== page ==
82 Passengers

Submitted into Contest #27 in response to: Write a short story that takes place on a train.... view prompt



I climbed on the big, blocky red train at 11:30. It was heading for Milwaukee, Wisconsin, where my grandmother lived along with three dogs, five cats, four hamsters, and a parakeet. I was pushed and jostled by other passengers, and as I passed other compartments, I could see every person in their compartments. I had a gift for numbers, therefore being able to analyze exactly how many people there were, or exactly what time it was, down to the very second. As a child, I had figured out that I had so far 3,472 legos, fifty-three Shopkins, and sixteen Highlights magazines as of March 18, 1997.

There were four people in one compartment, three people in fourteen compartments, and five people in seven compartments. In all, there were eighty-one people. I liked that. 81 was my luckiest number, although I also liked twenty-one, forty-two, and three.

I located my compartment - 4B - and slipped in. My luggage was stuffed onto a shelf on the wall. This was done with difficulty, as I had packed for more than a month's stay. There was a little table at the end of the compartment, with white paper napkins and a tiny silver ashtray. Along the two walls were wooden benches with uncomfortable cushions in an unflattering floral pattern. I sat on one of the benches and pulled out a pencil and a crossword puzzle pad. Hmm... I thought. What's a seven-letter word for treachery?

"Try perfidy," someone said in front of me. I looked up in surprise.

A man dressed sharply in a black and white tux was standing in front of me. I had noticed him in compartment 13D, talking to a small child. He was looking at my puzzle.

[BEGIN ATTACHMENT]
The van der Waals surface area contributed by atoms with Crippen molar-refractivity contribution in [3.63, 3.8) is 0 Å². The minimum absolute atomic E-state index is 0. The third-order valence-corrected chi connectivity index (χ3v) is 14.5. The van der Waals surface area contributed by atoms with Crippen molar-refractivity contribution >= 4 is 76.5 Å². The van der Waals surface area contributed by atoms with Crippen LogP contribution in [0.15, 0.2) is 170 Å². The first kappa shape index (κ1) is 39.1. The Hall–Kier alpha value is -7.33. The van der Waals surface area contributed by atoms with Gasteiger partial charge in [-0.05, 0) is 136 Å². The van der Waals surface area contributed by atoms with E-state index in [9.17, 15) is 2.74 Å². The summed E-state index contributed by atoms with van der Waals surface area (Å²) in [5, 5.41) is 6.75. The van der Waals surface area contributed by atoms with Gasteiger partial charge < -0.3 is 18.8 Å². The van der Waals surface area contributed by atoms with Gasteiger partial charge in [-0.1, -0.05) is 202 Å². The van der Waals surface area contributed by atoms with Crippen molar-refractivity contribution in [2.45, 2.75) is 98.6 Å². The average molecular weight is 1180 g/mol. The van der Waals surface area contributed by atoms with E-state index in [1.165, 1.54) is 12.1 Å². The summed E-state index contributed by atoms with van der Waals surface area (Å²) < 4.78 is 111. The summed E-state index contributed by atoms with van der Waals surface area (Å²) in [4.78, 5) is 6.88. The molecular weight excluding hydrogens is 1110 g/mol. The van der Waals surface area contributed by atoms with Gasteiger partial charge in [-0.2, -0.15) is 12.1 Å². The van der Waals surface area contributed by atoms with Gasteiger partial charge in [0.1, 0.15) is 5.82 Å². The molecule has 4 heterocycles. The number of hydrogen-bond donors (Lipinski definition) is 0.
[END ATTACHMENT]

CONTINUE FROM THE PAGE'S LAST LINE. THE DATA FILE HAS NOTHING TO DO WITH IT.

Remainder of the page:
"Do perfidy," he encouraged. I wrote it in and answered a couple other questions. He was right. Perfidy fit in perfectly. I nodded at him. "Thanks," I said. The man smiled and stuck out his hand. I shook it.

"Max Maxwell," he said. I smirked. Max noticed and smiled as well. "I know, I know, my name is kinda weird."

He sat down next to me and looked at the pad in my hands. "May I?" I handed over the puzzles and he flipped through a few pages. Finally, he found one he liked and looked at me. "Want to help?"

I obliged. We had already gone through two puzzles when the train started moving. It was so sudden that I dropped my pencil in surprise. This time, Max laughed. I glared playfully at him and stooped over to pick up the pencil.

As hills, grass, buildings, and flowers flashed by my window, Max and I solved six more puzzles and talked a bit. Max's full name was Maximilian Maxim Maxwell. I cracked up again, and Max poked me. I told him about my life in Madison, Wisconsin, and my grandma. He explained his job as a businessman and showed me pictures of his family.

The train slowed to a stop. We stopped chatting and looked out the window. We were in a train station. Swarms of people rushed back and forth. Max swung his suitcase off the shelf and handed me mine. I smiled gratefully at him.

As we walked down the aisle, he gave me his business card. It read MAXIMILIAN MAXIM MAXWELL: CEO OF DOGS AND CATS LUXURY. Underneath were his number and email in small print. "Feel free to contact me anytime," he said, flashing his pearly whites. I grinned and wrote down my number and email in my typical messy scrawl on the back of a crossword puzzle and ripped off the page. I handed it to him. "Feel free to contact me anytime," I repeated back to him. Max laughed and took it. "You got it." He winked.

I stepped out of the train into the platform, and Max stepped out behind me. Even through all the people, I could recognize every single one that had been on the train with Max and I. Quickly counting the people that had gotten out first (there were 32), I turned around and waited for the rest of the people to come out as Max turned left and waved goodbye.

When the last person stepped out, I frowned. Then I counted everyone again. And again. And again. And again.

There were 82 passengers.

February 02, 2020 01:22

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